Holding on to the lead for the final 10 minutes were about hard graft and calm heads. Stapleton continued to offer beautifully varied passing, Rosser led the defensive charge from scrum-half, hounding after any sniff of a loose ball, Coghlan’s voice urged every woman at every turn, Molloy was everywhere and Briggs drilled the ball into New Zealand territory to allow Ireland close the game out far from danger. Still, against this team, that jersey and that silver fern, you can never relax.

“I remember looking at the clock,” says Ashleigh Baxter, who will play as a flanker at this World Cup after operating on the wing in France.

We were down in their 22 and nearly in position to score again. Winning by three points with 10 minutes to go and I’m looking at the clock going: I can’t do this, we have to hold them out for 10 more minutes!

“At the end of the game when Briggsy kicked into touch I looked at the clock again and there was a couple of seconds short. I was like ‘WHAT HAS SHE DONE’?

“But the ref had told her it was game over. It was scarier being in the lead and having to hold on.”

Full-time. Euphoria.

“I was looking for a good group of senior players,” says INPHO’s Dan Sheridan, who delivered the iconic post-whistle images.

“I was focusing on Briggsy and it happened to be herself, Nora Stapleton, Ashleigh Baxter and Tania Rosser.  They just went absolutely ballistic and their emotion just kicked in. It was fantastic.”

Ashleigh Baxter and Niamh Briggs celebrate Source: Dan Sheridan/INPHO

Just as striking as the timeless images is how quickly the live footage takes you out of that excitement. After the immediate release of emotion, players are composing themselves, shaking hands, taking liquids and heading for the changing rooms.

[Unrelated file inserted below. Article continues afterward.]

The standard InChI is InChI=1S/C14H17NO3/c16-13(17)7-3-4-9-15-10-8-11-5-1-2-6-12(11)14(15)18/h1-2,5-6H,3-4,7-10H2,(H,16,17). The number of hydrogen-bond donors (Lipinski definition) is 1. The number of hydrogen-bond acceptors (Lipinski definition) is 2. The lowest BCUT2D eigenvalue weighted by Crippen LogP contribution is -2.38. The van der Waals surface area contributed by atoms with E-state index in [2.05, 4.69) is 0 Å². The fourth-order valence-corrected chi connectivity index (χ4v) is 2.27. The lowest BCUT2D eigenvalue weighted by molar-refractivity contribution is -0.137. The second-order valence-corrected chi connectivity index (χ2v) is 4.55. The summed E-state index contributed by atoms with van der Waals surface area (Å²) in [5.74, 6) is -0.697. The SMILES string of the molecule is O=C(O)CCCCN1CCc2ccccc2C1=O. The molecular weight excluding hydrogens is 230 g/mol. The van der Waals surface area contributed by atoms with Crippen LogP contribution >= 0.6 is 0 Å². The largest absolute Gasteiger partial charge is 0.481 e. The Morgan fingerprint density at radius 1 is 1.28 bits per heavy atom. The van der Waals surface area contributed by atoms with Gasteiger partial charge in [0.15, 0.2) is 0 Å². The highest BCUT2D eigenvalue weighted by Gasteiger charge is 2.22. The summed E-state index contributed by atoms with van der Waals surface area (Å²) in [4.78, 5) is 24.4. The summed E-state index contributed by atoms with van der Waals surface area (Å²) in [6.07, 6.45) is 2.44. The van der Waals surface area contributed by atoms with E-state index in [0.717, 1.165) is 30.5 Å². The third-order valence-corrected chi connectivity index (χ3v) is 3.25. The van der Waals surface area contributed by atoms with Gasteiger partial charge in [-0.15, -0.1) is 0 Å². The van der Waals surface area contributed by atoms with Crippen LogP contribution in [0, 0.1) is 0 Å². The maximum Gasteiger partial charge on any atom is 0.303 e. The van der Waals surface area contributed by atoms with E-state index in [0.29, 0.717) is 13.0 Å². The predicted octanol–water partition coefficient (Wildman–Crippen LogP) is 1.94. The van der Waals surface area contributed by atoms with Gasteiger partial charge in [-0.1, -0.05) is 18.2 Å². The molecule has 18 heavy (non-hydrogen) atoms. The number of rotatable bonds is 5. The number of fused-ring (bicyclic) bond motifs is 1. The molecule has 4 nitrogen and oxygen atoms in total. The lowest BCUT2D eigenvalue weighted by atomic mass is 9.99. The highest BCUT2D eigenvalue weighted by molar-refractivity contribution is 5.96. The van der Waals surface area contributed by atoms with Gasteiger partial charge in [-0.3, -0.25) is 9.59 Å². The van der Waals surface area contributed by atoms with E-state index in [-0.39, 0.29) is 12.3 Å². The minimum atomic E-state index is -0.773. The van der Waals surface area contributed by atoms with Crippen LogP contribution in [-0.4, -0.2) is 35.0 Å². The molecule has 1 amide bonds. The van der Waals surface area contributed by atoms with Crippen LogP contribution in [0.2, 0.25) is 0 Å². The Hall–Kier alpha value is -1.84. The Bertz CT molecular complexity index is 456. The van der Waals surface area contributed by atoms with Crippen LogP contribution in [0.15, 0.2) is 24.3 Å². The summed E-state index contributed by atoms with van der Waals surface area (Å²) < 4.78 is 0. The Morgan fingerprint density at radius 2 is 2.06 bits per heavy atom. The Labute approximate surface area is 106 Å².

As Cantwell put it: “it was just crazy, you go crazy for a few minutes and then you tell yourself that you have to re-focus. This is just a pool game, it’s nothing at all. It was huge mixed emotions.”

Even in the sanctity of the dressing room, the utmost professionalism of a group of amateur sportswomen shone through.

“There was a fantastic feeling in the changing rooms,” recalls Sheridan from his vantage point outside the huddle, “a fantastic performance all round, but they didn’t go on about it – ‘job well done, let’s move on’.

“Great emotion and you feed off that, but they didn’t start cracking open champagne bottles or anything like that. No big sing-songs, they came in, Fi (Coghlan) talked in the middle — ‘enjoy this moment and bring that emotion in to the next phase.’”

The rest of the World Cup, unfortunately were mere foot-notes. A win over Kazakhstan secured a semi-final berth, but after pouring everything out to beat a powerful American team and once unbeatable Black Ferns, taking on eventual champions England and hosts France were just deep digs too far for Doyle’s incredible team.

“When you’re still playing you probably don’t appreciate these moments as much as when you  retire,” says Miller, relaying words of wisdom from Sonia O’Sullivan.

“As an athlete you’re always chasing the next thing and you can’t sit back and enjoy what you’ve done because you’re always looking ahead.

When you retire you can actually realise the magnitude of what we did that day.”

Until then, it’s time for a new World Cup adventure, time to make new memories and let the legacy grow more powerful still.